Slip ‘N’ Surfaces, Week 2
It was a very quiet class this week with just 3 of us but we had a pretty fun time with stencilling.
I did my popular “Birch Platter” demonstration.
I have posted this before but in case you haven’t seen it and don’t want to endlessly scroll backwards through this blog, I will post a quickie verion and also a photo of the ugliest “birch platter” I have ever seen.
The birch platter has the virtue of of having three layers of color with only two layers of slip.
I make a drop platter of stoneware (with iron) and immediately cover it with white slip so that the surfaces have plenty of time to bond. When that slip is not sticky to the touch, I tear newspaper into narrowish strips. You want to tear the strips, not cut them- they stick down better.These I spritz down with water and also the surface of the tray so that the newspaper adheres.
I had a lot of fun this time because I decided the “devil’s hoofprints” (as one student told me) look like eyes and I put lots of faces in my trees for people to find.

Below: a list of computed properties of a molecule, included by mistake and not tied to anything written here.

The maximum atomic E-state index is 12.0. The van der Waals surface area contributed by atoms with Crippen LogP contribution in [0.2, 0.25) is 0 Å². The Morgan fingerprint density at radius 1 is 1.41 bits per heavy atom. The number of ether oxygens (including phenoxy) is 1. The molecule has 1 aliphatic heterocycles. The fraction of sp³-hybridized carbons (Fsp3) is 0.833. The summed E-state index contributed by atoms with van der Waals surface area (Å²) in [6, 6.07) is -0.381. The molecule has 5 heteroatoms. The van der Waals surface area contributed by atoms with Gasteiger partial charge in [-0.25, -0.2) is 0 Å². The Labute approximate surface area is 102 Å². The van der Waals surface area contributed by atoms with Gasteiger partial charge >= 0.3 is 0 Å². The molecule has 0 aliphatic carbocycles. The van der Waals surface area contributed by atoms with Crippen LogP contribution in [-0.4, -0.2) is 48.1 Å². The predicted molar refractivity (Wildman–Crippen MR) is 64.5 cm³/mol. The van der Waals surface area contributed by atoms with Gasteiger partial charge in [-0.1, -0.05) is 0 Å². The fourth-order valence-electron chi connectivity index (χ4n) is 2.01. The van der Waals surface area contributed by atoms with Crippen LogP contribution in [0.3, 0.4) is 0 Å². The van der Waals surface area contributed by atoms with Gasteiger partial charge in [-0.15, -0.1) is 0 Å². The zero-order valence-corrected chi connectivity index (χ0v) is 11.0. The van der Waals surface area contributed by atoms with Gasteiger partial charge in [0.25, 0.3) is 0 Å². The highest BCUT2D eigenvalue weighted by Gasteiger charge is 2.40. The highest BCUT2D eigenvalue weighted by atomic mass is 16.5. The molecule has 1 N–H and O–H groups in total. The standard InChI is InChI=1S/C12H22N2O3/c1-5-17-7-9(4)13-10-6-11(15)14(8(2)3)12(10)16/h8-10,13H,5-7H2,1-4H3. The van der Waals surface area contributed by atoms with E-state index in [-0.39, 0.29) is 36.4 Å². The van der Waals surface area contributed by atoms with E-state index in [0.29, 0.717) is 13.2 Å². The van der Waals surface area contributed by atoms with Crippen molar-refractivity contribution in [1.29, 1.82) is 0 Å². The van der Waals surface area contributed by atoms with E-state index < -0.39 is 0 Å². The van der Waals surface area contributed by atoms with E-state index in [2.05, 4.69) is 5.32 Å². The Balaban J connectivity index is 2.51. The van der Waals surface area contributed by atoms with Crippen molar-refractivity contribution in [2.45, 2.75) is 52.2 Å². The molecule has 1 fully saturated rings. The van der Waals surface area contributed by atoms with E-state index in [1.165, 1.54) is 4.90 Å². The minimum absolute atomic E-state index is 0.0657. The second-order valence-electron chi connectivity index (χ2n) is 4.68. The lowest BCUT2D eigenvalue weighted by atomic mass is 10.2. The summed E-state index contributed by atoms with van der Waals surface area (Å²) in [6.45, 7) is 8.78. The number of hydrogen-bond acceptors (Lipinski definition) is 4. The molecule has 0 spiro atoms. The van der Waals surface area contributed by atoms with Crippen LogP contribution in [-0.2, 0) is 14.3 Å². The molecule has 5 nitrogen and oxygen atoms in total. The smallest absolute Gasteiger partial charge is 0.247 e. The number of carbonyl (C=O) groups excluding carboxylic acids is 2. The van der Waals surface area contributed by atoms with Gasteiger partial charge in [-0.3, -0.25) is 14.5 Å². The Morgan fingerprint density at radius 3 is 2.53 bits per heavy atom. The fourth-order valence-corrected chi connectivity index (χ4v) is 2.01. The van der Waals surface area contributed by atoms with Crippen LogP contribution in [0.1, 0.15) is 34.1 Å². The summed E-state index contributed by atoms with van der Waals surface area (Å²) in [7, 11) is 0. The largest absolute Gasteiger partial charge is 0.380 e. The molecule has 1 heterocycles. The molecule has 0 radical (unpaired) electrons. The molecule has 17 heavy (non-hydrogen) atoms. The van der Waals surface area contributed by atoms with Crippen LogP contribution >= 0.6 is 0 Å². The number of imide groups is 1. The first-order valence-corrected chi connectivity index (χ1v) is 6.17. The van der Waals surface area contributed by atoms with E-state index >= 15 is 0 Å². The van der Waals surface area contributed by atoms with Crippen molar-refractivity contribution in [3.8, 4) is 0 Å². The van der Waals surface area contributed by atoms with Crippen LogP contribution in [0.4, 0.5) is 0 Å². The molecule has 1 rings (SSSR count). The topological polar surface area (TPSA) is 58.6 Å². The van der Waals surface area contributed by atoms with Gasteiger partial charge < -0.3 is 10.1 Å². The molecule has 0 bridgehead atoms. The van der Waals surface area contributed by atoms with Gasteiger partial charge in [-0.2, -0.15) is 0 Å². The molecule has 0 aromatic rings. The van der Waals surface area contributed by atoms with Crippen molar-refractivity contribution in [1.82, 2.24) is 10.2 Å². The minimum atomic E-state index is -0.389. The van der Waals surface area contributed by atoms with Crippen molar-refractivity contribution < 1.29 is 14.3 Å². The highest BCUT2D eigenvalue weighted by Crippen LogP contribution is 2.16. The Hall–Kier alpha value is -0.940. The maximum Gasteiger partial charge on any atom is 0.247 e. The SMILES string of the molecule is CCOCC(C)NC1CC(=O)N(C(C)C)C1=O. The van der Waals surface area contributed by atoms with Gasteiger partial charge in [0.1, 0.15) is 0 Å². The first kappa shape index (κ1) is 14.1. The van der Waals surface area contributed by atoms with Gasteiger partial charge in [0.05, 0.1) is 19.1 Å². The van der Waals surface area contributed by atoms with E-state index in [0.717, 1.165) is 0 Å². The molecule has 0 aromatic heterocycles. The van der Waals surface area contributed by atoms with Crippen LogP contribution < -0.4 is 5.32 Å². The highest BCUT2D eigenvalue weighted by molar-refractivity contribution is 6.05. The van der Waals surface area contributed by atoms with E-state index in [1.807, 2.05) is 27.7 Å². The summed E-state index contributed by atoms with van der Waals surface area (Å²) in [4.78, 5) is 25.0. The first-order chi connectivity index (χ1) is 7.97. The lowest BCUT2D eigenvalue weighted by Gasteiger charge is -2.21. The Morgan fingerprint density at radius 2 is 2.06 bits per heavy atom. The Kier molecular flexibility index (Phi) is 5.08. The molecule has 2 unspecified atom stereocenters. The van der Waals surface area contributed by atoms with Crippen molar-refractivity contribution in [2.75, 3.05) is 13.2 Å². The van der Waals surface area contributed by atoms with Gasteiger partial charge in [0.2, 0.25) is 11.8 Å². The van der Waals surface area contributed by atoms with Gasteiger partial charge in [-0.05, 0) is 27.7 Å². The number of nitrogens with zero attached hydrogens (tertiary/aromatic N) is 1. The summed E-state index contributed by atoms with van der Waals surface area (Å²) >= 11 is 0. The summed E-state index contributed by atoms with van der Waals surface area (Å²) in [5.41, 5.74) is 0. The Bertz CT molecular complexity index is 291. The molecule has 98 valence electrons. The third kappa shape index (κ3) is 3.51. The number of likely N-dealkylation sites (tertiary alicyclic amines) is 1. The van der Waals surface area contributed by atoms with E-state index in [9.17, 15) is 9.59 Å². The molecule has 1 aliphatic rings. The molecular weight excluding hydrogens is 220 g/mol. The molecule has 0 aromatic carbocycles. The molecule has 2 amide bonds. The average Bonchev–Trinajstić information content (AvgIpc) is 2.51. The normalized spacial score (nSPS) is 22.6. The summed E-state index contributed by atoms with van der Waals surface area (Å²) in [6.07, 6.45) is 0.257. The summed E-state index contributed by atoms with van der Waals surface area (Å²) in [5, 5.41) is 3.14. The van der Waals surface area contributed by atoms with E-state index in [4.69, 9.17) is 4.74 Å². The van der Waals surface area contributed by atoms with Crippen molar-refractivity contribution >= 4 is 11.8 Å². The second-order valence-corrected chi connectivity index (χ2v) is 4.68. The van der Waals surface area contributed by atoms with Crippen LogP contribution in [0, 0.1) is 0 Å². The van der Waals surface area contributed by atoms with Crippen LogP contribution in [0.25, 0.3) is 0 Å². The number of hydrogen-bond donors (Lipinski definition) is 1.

My students seemed to really like this stencil idea and each went with it in their own direction and did a great job:
I also tried another thing- something I haven’t done before.
Because I suck at slip-trailing, I thought if I did it onto a plaster mold I might have more control- so I drizzled and painted on a vine. and then laid a slab over it and pressed it down with a brayer. when I pulled it off, the vine was inlaid into the clay but the leaves decided to stay on the plaster mold.
I would not call it a success but I think that anything that was a bit raised- that had any thickness to it, successfully inlaid. Possibly next time, I would spritz it before laying the slab on to facilitate bonding.
Lastly, I promised you a photo of the ugliest birch platter ever. A friend has this- I think it looks like a tree that maybe could be related to a birch caught smallpox or maybe just the victim of a tree surgery gone horribly awry.
So I hope to see you all next week!